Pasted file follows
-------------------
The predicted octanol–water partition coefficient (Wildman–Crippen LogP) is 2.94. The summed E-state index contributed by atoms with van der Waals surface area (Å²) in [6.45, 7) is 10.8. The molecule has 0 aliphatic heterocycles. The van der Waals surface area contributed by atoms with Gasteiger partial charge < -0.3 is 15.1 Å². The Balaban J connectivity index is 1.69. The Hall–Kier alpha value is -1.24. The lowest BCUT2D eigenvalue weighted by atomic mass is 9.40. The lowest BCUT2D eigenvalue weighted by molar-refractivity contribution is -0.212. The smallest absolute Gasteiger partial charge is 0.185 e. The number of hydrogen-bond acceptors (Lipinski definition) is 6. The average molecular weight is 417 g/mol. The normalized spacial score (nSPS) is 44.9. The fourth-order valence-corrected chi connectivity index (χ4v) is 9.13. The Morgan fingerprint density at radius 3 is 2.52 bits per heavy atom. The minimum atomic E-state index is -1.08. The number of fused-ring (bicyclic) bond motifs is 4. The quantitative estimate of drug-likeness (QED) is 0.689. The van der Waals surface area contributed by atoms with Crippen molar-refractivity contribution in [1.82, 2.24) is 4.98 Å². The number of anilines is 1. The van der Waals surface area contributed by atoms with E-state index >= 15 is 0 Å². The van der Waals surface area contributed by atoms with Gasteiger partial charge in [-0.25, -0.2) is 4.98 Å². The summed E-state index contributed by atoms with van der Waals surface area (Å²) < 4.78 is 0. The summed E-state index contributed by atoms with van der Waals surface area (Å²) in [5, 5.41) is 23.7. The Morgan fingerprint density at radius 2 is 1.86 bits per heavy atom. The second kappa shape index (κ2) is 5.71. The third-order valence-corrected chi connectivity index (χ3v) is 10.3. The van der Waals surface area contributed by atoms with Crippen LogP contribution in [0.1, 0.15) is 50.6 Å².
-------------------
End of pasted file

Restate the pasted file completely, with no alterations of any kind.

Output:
The predicted octanol–water partition coefficient (Wildman–Crippen LogP) is 2.94. The summed E-state index contributed by atoms with van der Waals surface area (Å²) in [6.45, 7) is 10.8. The molecule has 0 aliphatic heterocycles. The van der Waals surface area contributed by atoms with Gasteiger partial charge < -0.3 is 15.1 Å². The Balaban J connectivity index is 1.69. The Hall–Kier alpha value is -1.24. The lowest BCUT2D eigenvalue weighted by atomic mass is 9.40. The lowest BCUT2D eigenvalue weighted by molar-refractivity contribution is -0.212. The smallest absolute Gasteiger partial charge is 0.185 e. The number of hydrogen-bond acceptors (Lipinski definition) is 6. The average molecular weight is 417 g/mol. The normalized spacial score (nSPS) is 44.9. The fourth-order valence-corrected chi connectivity index (χ4v) is 9.13. The Morgan fingerprint density at radius 3 is 2.52 bits per heavy atom. The minimum atomic E-state index is -1.08. The number of fused-ring (bicyclic) bond motifs is 4. The quantitative estimate of drug-likeness (QED) is 0.689. The van der Waals surface area contributed by atoms with Crippen molar-refractivity contribution in [1.82, 2.24) is 4.98 Å². The number of anilines is 1. The van der Waals surface area contributed by atoms with E-state index >= 15 is 0 Å². The van der Waals surface area contributed by atoms with Gasteiger partial charge in [-0.25, -0.2) is 4.98 Å². The summed E-state index contributed by atoms with van der Waals surface area (Å²) < 4.78 is 0. The summed E-state index contributed by atoms with van der Waals surface area (Å²) in [5, 5.41) is 23.7. The Morgan fingerprint density at radius 2 is 1.86 bits per heavy atom. The second kappa shape index (κ2) is 5.71. The third-order valence-corrected chi connectivity index (χ3v) is 10.3. The van der Waals surface area contributed by atoms with Crippen LogP contribution in [0.1, 0.15) is 50.6 Å².